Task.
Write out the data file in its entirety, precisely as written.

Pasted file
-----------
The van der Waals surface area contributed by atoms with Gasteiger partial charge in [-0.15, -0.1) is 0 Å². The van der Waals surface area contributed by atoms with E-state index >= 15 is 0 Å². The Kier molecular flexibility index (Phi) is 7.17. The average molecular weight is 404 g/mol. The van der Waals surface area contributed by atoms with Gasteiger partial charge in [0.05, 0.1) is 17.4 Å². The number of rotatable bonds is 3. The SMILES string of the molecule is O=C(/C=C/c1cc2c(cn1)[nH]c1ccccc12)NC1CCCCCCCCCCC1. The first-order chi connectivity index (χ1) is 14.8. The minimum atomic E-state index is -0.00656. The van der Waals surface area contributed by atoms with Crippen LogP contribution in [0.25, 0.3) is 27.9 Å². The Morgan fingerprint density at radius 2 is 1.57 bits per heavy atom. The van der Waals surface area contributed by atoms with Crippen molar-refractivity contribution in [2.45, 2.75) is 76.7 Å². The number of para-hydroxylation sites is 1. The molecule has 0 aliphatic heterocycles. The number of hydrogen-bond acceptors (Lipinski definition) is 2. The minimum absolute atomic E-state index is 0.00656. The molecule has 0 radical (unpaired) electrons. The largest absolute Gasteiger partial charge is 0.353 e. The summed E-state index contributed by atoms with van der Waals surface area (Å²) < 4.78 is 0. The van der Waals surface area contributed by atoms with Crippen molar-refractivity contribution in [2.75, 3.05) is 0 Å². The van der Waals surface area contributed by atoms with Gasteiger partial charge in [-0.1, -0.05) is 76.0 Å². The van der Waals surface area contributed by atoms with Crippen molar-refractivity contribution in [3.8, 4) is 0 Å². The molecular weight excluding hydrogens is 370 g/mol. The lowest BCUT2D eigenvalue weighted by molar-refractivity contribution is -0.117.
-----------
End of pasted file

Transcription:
The van der Waals surface area contributed by atoms with Gasteiger partial charge in [-0.15, -0.1) is 0 Å². The van der Waals surface area contributed by atoms with E-state index >= 15 is 0 Å². The Kier molecular flexibility index (Phi) is 7.17. The average molecular weight is 404 g/mol. The van der Waals surface area contributed by atoms with Gasteiger partial charge in [0.05, 0.1) is 17.4 Å². The number of rotatable bonds is 3. The SMILES string of the molecule is O=C(/C=C/c1cc2c(cn1)[nH]c1ccccc12)NC1CCCCCCCCCCC1. The first-order chi connectivity index (χ1) is 14.8. The minimum atomic E-state index is -0.00656. The van der Waals surface area contributed by atoms with Crippen LogP contribution in [0.25, 0.3) is 27.9 Å². The Morgan fingerprint density at radius 2 is 1.57 bits per heavy atom. The van der Waals surface area contributed by atoms with Crippen molar-refractivity contribution in [2.45, 2.75) is 76.7 Å². The number of para-hydroxylation sites is 1. The molecule has 0 aliphatic heterocycles. The number of hydrogen-bond acceptors (Lipinski definition) is 2. The minimum absolute atomic E-state index is 0.00656. The molecule has 0 radical (unpaired) electrons. The largest absolute Gasteiger partial charge is 0.353 e. The summed E-state index contributed by atoms with van der Waals surface area (Å²) < 4.78 is 0. The van der Waals surface area contributed by atoms with Crippen molar-refractivity contribution in [2.75, 3.05) is 0 Å². The van der Waals surface area contributed by atoms with Gasteiger partial charge in [-0.1, -0.05) is 76.0 Å². The van der Waals surface area contributed by atoms with Crippen molar-refractivity contribution in [3.8, 4) is 0 Å². The molecular weight excluding hydrogens is 370 g/mol. The lowest BCUT2D eigenvalue weighted by molar-refractivity contribution is -0.117.